A clinical opinion paper critically examines the recent claims on the efficacy of planned home birth, for its benefits for patient safety, patient satisfaction, cost effectiveness, and respect for women's rights.
The paper published in the American Journal of Obstetrics and Gynecology critically evaluates each of these claims in its effort to identify professionally appropriate responses of obstetricians and other concerned physicians to planned home birth.
Throughout the United States and Europe, planned home birth has seen increased activity in recent years. Professional associations and the European Court have publicly supported it, and insurance companies have paid for it.
For its evaluation of patient safety, the authors examined evidence of obstetric outcomes and found that planned home birth does not meet current standards for patient safety. Unexpected complications that develop in labor during planned home births can lead to emergency transports and delayed delivery of emergency care. The perinatal mortality rate was reported to be more than 8 times higher when transport from home to an obstetric unit was required.
While the primary motivation for planned home birth is increased patient satisfaction, the authors found this motivation undermined by a high rate of necessary emergency transport, as well as reported inability of the patient to cope with pain, anxiety about losing the baby during transport, and dissatisfaction with caregivers. By creating home-birth-like environments with appropriate staffing in a hospital setting, physicians can improve and ensure patient satisfaction.
In analyzing cost effectiveness, Dr. Chervenak and co-authors refer to a comprehensive Dutch study that calculates a threefold increase of costs that include patient transport and midwife and obstetrician services. Cost analysis must also include professional liability, transport system maintenance, hospital admission, lifetime costs of supporting neurologically disabled children, and more.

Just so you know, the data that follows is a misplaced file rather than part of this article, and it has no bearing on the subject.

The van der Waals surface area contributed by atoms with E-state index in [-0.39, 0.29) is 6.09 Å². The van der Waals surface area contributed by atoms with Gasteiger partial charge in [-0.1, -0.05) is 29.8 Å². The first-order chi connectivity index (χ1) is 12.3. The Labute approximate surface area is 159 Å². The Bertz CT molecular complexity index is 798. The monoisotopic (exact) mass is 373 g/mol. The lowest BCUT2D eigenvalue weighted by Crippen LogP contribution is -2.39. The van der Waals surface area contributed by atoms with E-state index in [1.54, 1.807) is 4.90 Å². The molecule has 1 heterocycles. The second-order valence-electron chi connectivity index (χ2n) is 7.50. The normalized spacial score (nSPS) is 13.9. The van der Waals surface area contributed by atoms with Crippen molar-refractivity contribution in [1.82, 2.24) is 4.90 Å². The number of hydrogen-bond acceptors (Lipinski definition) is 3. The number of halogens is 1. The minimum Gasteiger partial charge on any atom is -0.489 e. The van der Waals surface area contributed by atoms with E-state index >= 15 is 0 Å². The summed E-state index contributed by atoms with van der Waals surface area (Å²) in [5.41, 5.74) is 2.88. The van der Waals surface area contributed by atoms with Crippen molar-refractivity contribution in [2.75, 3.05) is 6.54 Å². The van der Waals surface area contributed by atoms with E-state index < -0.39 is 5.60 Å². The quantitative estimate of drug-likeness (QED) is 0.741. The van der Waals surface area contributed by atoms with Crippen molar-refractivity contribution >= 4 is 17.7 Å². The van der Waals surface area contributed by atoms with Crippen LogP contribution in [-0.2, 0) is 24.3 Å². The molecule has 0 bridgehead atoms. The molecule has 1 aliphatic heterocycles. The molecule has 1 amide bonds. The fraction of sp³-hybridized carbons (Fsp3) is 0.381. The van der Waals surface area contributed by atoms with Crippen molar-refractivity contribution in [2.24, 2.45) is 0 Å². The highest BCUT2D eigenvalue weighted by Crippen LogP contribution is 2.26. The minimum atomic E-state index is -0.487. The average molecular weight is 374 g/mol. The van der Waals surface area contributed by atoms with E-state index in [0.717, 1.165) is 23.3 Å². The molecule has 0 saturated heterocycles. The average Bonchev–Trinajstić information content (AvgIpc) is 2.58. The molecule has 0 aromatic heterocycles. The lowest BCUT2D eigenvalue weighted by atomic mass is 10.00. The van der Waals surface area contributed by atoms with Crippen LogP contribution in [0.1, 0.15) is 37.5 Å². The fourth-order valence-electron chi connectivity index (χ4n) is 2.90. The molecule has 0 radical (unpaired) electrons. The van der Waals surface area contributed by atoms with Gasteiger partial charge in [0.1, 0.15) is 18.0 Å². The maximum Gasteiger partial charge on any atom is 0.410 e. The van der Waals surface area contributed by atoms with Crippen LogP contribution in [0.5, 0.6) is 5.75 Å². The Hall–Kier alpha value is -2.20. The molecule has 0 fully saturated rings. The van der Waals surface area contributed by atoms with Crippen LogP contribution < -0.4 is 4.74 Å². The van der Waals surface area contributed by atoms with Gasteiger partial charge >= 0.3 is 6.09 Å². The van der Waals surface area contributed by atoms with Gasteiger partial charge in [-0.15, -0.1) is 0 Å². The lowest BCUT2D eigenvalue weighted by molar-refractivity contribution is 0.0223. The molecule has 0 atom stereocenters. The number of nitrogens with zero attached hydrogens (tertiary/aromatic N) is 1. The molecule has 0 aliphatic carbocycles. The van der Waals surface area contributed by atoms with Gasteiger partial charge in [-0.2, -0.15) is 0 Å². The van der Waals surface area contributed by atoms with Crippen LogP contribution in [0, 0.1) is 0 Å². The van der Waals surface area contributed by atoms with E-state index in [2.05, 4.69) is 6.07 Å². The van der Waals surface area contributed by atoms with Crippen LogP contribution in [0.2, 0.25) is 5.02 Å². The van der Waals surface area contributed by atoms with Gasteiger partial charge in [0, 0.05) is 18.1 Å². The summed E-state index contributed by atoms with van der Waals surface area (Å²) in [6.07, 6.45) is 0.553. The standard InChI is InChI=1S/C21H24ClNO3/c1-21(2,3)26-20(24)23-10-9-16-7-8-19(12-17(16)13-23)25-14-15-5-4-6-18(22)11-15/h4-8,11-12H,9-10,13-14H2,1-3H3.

Finally, the team examined the relationship between planned home birth and women's rights. It argues that medical professionals should not allow unconstrained rights of pregnant women to control the birth location. To do so would be unethical.
Analytical results of these four claims enabled the authors to provide practical answers to obstetricians' questions regarding their professional responsibility for planned home birth, including addressing the root cause of planned home birth recrudescence, responding to a patient who asks about or requests planned home birth, receiving a patient on emergency transport from planned home birth, and whether to participate in or refer to planned home birth clinical trials.
Professional associations of obstetricians also have a responsibility to promote patient safety, reconsider their statements on planned home birth, and align them with professional responsibility.
"Advocacy of planned home birth is a compelling example of what happens when ideology replaces professionally disciplined clinical judgment and policy," Dr. Chervenak concludes. "We urge obstetricians, other concerned physicians, midwives and other obstetric providers, and their professional associations to eschew rights-based reductionism in the ethics of planned home birth and replace rights-based reductionism with an ethics based professional responsibility."